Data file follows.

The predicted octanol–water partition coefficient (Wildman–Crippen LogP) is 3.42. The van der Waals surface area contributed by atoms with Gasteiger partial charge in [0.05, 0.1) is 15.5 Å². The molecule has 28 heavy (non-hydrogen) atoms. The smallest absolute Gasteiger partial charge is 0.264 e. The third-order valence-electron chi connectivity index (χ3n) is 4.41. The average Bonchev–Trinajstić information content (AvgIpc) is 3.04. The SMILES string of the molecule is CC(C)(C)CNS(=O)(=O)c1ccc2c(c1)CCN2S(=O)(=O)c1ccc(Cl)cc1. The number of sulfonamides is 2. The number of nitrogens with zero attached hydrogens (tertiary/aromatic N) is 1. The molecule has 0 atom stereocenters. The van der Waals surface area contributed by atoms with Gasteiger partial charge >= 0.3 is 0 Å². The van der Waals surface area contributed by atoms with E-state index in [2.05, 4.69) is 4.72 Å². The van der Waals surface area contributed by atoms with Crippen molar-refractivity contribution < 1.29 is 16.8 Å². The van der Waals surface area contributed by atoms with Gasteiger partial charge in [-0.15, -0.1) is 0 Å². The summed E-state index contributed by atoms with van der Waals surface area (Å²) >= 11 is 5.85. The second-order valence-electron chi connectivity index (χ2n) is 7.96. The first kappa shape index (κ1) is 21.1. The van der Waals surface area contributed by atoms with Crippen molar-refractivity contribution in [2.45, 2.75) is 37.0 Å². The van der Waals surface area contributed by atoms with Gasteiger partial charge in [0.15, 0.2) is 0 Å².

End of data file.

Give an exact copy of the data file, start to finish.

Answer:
The predicted octanol–water partition coefficient (Wildman–Crippen LogP) is 3.42. The van der Waals surface area contributed by atoms with Gasteiger partial charge in [0.05, 0.1) is 15.5 Å². The molecule has 28 heavy (non-hydrogen) atoms. The smallest absolute Gasteiger partial charge is 0.264 e. The third-order valence-electron chi connectivity index (χ3n) is 4.41. The average Bonchev–Trinajstić information content (AvgIpc) is 3.04. The SMILES string of the molecule is CC(C)(C)CNS(=O)(=O)c1ccc2c(c1)CCN2S(=O)(=O)c1ccc(Cl)cc1. The number of sulfonamides is 2. The number of nitrogens with zero attached hydrogens (tertiary/aromatic N) is 1. The molecule has 0 atom stereocenters. The van der Waals surface area contributed by atoms with Gasteiger partial charge >= 0.3 is 0 Å². The van der Waals surface area contributed by atoms with E-state index in [2.05, 4.69) is 4.72 Å². The van der Waals surface area contributed by atoms with Crippen molar-refractivity contribution < 1.29 is 16.8 Å². The van der Waals surface area contributed by atoms with Gasteiger partial charge in [-0.15, -0.1) is 0 Å². The summed E-state index contributed by atoms with van der Waals surface area (Å²) >= 11 is 5.85. The second-order valence-electron chi connectivity index (χ2n) is 7.96. The first kappa shape index (κ1) is 21.1. The van der Waals surface area contributed by atoms with Crippen molar-refractivity contribution in [2.45, 2.75) is 37.0 Å². The van der Waals surface area contributed by atoms with Gasteiger partial charge in [0.15, 0.2) is 0 Å².